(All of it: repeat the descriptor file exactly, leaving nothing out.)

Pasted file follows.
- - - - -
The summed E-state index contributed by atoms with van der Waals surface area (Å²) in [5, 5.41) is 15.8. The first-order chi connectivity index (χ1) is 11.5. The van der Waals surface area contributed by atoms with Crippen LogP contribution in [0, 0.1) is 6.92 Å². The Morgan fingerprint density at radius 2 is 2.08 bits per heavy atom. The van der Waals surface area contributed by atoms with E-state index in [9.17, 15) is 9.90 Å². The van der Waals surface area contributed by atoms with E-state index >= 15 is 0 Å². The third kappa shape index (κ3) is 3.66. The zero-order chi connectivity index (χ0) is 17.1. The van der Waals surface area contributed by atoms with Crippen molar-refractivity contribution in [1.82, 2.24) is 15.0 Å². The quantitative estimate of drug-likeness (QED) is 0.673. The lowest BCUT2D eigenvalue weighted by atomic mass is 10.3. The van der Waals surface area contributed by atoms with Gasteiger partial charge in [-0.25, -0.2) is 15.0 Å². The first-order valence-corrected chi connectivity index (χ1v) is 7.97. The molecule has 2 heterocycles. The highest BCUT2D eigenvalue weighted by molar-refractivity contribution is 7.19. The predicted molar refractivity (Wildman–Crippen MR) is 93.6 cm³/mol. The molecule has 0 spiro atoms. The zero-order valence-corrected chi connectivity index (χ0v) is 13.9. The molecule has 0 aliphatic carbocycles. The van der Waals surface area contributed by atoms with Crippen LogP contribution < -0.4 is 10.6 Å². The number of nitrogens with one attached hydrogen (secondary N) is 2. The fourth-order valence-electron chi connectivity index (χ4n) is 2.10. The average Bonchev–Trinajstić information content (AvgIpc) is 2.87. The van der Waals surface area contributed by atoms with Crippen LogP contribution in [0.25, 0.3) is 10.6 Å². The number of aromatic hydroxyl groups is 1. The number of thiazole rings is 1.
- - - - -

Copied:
The summed E-state index contributed by atoms with van der Waals surface area (Å²) in [5, 5.41) is 15.8. The first-order chi connectivity index (χ1) is 11.5. The van der Waals surface area contributed by atoms with Crippen LogP contribution in [0, 0.1) is 6.92 Å². The Morgan fingerprint density at radius 2 is 2.08 bits per heavy atom. The van der Waals surface area contributed by atoms with E-state index in [9.17, 15) is 9.90 Å². The van der Waals surface area contributed by atoms with E-state index >= 15 is 0 Å². The third kappa shape index (κ3) is 3.66. The zero-order chi connectivity index (χ0) is 17.1. The van der Waals surface area contributed by atoms with Crippen molar-refractivity contribution in [1.82, 2.24) is 15.0 Å². The quantitative estimate of drug-likeness (QED) is 0.673. The lowest BCUT2D eigenvalue weighted by atomic mass is 10.3. The van der Waals surface area contributed by atoms with Gasteiger partial charge in [-0.25, -0.2) is 15.0 Å². The first-order valence-corrected chi connectivity index (χ1v) is 7.97. The molecule has 2 heterocycles. The highest BCUT2D eigenvalue weighted by molar-refractivity contribution is 7.19. The predicted molar refractivity (Wildman–Crippen MR) is 93.6 cm³/mol. The molecule has 0 spiro atoms. The zero-order valence-corrected chi connectivity index (χ0v) is 13.9. The molecule has 0 aliphatic carbocycles. The van der Waals surface area contributed by atoms with Crippen LogP contribution < -0.4 is 10.6 Å². The number of nitrogens with one attached hydrogen (secondary N) is 2. The fourth-order valence-electron chi connectivity index (χ4n) is 2.10. The average Bonchev–Trinajstić information content (AvgIpc) is 2.87. The van der Waals surface area contributed by atoms with Crippen LogP contribution in [0.25, 0.3) is 10.6 Å². The number of aromatic hydroxyl groups is 1. The number of thiazole rings is 1.